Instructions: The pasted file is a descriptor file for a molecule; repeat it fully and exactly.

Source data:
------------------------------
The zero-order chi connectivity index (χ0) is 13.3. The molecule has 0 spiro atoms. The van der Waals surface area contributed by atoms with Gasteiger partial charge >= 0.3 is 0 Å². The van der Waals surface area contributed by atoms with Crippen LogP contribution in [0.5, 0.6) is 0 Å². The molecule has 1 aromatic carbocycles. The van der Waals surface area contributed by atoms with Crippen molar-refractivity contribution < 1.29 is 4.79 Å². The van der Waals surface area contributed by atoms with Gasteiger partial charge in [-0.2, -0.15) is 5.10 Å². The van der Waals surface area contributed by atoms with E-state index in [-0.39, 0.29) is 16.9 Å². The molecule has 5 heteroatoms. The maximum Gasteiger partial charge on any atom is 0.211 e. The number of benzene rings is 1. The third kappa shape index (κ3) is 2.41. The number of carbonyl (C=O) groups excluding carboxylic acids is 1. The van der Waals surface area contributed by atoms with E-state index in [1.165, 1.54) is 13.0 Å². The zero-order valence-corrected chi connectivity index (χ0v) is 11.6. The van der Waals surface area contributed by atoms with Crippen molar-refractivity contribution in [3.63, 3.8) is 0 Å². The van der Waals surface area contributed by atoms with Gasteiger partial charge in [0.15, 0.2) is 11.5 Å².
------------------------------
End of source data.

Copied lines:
The zero-order chi connectivity index (χ0) is 13.3. The molecule has 0 spiro atoms. The van der Waals surface area contributed by atoms with Gasteiger partial charge >= 0.3 is 0 Å². The van der Waals surface area contributed by atoms with Crippen LogP contribution in [0.5, 0.6) is 0 Å². The molecule has 1 aromatic carbocycles. The van der Waals surface area contributed by atoms with Crippen molar-refractivity contribution < 1.29 is 4.79 Å². The van der Waals surface area contributed by atoms with Gasteiger partial charge in [-0.2, -0.15) is 5.10 Å². The van der Waals surface area contributed by atoms with E-state index in [-0.39, 0.29) is 16.9 Å². The molecule has 5 heteroatoms. The maximum Gasteiger partial charge on any atom is 0.211 e. The number of benzene rings is 1. The third kappa shape index (κ3) is 2.41. The number of carbonyl (C=O) groups excluding carboxylic acids is 1. The van der Waals surface area contributed by atoms with E-state index in [1.165, 1.54) is 13.0 Å². The zero-order valence-corrected chi connectivity index (χ0v) is 11.6. The van der Waals surface area contributed by atoms with Crippen molar-refractivity contribution in [3.63, 3.8) is 0 Å². The van der Waals surface area contributed by atoms with Gasteiger partial charge in [0.15, 0.2) is 11.5 Å².